Welcome to Part 2 on What to look for when entering a lease as a franchisee. Here we will discuss the impact of various other clauses including demolition clauses, make good clauses, clauses requiring the lessee to give up certain rights, clauses that permit unlimited fees and rules that shopping centres try to impose on the tenants of its properties.
What is a Demolition clause?
A demolition clause is a clause which generally allows the landlord to serve the tenant with a demolition notice at any time. Once this occurs, the tenant must vacate the premises and will no longer be able to operate the business at the premises. Although some financial compensation may be sought under the relevant state-based retail leasing legislation, it is still a good idea to negotiate with the lessor so that they are not allowed to serve such a notice for a minimum period of time, such as the first 5 years. The cost of not negotiating a minimum period during which no demolition notice can be served is the amount of money you might end up spending fitting out the premises, only to be asked to vacate shortly after.
Make sure you seek compensation if you do end up having to leave the property as a result of the landlord exercising his/her rights under such a clause.
What is a Make good clause?
As a tenant, you will need to check to see what “make good” obligations you have under the lease agreement. An example of a make good obligation might be to return the premises to its original state, i.e. repaint, remove signage, etc. In many cases, tenants are very excited about taking possession of the premises so that they may grow their businesses, and, in rushing, forget to review these obligations.
When you budget for a lease agreement, it is important to take into account the costs that may be incurred in making good the premises at the end of the lease. If you are unsure as to your make good obligations under the lease agreement, speak with a leasing lawyer.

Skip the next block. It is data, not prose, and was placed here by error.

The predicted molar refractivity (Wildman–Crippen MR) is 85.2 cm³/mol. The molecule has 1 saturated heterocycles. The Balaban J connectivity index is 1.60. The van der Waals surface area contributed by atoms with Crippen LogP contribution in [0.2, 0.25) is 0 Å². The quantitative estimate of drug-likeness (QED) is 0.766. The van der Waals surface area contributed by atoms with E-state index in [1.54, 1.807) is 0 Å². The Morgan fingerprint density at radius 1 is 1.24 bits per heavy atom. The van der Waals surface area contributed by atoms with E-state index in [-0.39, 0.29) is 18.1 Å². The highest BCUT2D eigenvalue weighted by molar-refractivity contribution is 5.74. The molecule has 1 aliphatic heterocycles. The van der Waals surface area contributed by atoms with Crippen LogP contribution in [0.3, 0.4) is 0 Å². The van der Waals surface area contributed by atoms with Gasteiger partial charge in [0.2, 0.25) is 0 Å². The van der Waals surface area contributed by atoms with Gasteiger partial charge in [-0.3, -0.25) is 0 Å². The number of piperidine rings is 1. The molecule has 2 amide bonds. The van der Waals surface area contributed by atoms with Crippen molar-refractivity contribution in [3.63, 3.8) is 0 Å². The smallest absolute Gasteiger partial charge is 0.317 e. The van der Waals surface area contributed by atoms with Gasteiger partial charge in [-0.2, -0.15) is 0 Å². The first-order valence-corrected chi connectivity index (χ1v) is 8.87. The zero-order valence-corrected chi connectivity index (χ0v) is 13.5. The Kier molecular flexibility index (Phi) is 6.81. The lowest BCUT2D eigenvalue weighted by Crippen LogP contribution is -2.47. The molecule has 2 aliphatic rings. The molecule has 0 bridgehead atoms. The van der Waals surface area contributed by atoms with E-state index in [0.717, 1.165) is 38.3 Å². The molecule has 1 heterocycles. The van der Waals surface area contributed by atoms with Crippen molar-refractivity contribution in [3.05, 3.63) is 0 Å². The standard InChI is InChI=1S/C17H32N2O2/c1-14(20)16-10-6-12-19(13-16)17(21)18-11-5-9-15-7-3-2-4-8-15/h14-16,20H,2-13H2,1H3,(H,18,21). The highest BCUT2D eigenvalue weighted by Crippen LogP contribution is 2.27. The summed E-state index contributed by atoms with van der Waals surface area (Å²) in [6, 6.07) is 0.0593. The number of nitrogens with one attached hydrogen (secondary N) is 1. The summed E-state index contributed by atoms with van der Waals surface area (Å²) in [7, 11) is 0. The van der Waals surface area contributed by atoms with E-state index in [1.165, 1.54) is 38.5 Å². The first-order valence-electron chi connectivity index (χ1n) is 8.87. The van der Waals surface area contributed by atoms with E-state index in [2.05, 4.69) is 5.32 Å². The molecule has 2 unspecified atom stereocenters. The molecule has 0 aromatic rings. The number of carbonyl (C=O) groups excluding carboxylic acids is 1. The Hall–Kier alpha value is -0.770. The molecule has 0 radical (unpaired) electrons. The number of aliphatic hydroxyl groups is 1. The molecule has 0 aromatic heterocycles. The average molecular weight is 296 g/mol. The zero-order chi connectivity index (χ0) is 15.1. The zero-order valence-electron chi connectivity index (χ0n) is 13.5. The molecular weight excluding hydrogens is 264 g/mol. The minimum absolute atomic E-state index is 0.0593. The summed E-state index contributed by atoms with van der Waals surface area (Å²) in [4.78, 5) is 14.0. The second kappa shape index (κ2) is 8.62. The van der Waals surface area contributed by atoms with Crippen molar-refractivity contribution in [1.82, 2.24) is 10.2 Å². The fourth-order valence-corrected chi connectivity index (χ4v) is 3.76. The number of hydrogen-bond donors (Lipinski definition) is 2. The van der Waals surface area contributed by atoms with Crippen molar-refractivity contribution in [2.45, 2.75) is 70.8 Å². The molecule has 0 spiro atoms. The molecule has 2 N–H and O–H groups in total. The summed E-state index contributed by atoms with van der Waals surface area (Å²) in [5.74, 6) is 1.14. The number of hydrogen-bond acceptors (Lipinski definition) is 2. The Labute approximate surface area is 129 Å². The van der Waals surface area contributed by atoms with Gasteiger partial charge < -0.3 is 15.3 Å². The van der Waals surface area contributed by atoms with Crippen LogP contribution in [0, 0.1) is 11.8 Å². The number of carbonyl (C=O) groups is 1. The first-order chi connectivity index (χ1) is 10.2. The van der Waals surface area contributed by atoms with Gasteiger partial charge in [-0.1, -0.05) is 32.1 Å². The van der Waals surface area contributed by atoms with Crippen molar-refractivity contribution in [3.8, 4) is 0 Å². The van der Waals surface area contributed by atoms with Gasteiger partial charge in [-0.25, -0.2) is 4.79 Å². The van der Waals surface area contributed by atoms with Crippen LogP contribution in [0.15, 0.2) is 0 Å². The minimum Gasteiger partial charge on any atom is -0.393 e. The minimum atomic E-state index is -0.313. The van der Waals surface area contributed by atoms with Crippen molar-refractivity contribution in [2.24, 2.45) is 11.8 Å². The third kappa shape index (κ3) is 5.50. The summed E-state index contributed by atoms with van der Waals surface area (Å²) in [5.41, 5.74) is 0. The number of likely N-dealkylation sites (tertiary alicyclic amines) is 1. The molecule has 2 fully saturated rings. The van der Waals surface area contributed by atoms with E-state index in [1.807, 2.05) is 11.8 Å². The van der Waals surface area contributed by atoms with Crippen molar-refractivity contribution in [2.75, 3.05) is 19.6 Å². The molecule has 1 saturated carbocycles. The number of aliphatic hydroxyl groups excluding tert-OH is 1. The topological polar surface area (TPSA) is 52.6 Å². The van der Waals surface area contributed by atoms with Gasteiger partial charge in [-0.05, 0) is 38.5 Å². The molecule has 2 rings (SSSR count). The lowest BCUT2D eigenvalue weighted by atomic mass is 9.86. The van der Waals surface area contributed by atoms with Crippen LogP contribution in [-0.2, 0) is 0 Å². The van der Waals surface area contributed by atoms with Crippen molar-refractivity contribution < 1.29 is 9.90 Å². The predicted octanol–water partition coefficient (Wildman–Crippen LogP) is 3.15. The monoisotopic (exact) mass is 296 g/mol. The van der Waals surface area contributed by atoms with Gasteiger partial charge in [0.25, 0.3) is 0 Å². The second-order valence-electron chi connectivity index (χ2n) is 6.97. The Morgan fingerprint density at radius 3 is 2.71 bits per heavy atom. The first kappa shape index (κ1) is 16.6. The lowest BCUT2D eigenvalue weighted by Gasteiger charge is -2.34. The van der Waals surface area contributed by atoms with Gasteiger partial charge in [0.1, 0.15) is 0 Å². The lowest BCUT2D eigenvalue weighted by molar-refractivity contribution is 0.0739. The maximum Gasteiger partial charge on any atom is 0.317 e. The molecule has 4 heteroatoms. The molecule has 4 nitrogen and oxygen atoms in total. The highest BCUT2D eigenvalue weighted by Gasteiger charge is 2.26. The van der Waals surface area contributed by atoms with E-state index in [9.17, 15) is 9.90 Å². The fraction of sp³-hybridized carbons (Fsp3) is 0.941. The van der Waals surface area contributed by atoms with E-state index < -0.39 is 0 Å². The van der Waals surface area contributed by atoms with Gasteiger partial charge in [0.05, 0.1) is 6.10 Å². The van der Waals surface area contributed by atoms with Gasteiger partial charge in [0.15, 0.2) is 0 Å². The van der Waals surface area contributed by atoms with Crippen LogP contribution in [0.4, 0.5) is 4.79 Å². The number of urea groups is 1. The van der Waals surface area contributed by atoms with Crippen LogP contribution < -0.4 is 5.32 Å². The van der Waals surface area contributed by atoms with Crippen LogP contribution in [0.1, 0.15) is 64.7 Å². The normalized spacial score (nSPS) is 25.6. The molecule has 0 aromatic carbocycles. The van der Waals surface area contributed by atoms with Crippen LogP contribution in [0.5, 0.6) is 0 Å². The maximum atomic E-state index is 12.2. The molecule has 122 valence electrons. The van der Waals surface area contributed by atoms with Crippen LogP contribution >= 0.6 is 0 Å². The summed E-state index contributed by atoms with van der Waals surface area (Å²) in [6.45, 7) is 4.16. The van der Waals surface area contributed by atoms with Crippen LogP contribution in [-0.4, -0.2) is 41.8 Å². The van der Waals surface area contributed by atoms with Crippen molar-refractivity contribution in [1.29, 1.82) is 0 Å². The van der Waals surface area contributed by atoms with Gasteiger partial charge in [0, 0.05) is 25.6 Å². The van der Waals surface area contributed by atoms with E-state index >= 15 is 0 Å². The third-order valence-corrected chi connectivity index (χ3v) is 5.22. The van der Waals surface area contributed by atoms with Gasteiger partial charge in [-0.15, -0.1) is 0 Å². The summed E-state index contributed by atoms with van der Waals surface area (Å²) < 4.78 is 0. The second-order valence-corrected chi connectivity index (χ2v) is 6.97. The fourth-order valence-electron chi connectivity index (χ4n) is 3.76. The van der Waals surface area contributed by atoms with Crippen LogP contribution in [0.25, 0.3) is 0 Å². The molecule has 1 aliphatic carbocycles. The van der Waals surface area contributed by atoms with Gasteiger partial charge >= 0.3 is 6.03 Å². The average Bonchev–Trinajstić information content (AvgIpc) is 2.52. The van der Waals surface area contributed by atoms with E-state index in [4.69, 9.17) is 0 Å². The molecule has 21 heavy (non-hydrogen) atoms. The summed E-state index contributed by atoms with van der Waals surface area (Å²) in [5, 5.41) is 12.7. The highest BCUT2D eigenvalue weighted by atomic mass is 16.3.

Giving up certain rights
Under certain circumstances, a lease agreement may allow a landlord to force the tenant to give up particular rights. For example, if a landlord wants to do renovations in a shopping centre, the lease agreement may dictate that the tenant cannot enforce its right of quiet enjoyment of the premises. It is recommended that such clauses be removed.
Unlimited fees and outgoings
Make sure you and your leasing lawyer go through the ‘outgoings’ clause in your lease agreement. You should also be sure to check the disclosure statement for a more detailed explanation of what will be included in outgoings. It is not uncommon for landlords to attempt to pass on costs to tenants, particularly those that may be shared, such as maintenance, management and security. Where possible, you and your leasing lawyer should try to remove these costs from those included in the outgoings.
Shopping centre regulations
In most lease agreements (in shopping centres) there will be a set of shopping centre regulations attached to a schedule. Read them with your leasing lawyer to make sure they are appropriate.
There are a plethora of factors you should take into account when entering into a lease. Whether you seek assistance in negotiating these terms from your franchisor or do your own negotiations, always seek advice from a leasing lawyer and financial adviser with respect to the documents you are being asked to sign. For assistance, contact LegalVision on 1300 544 755.
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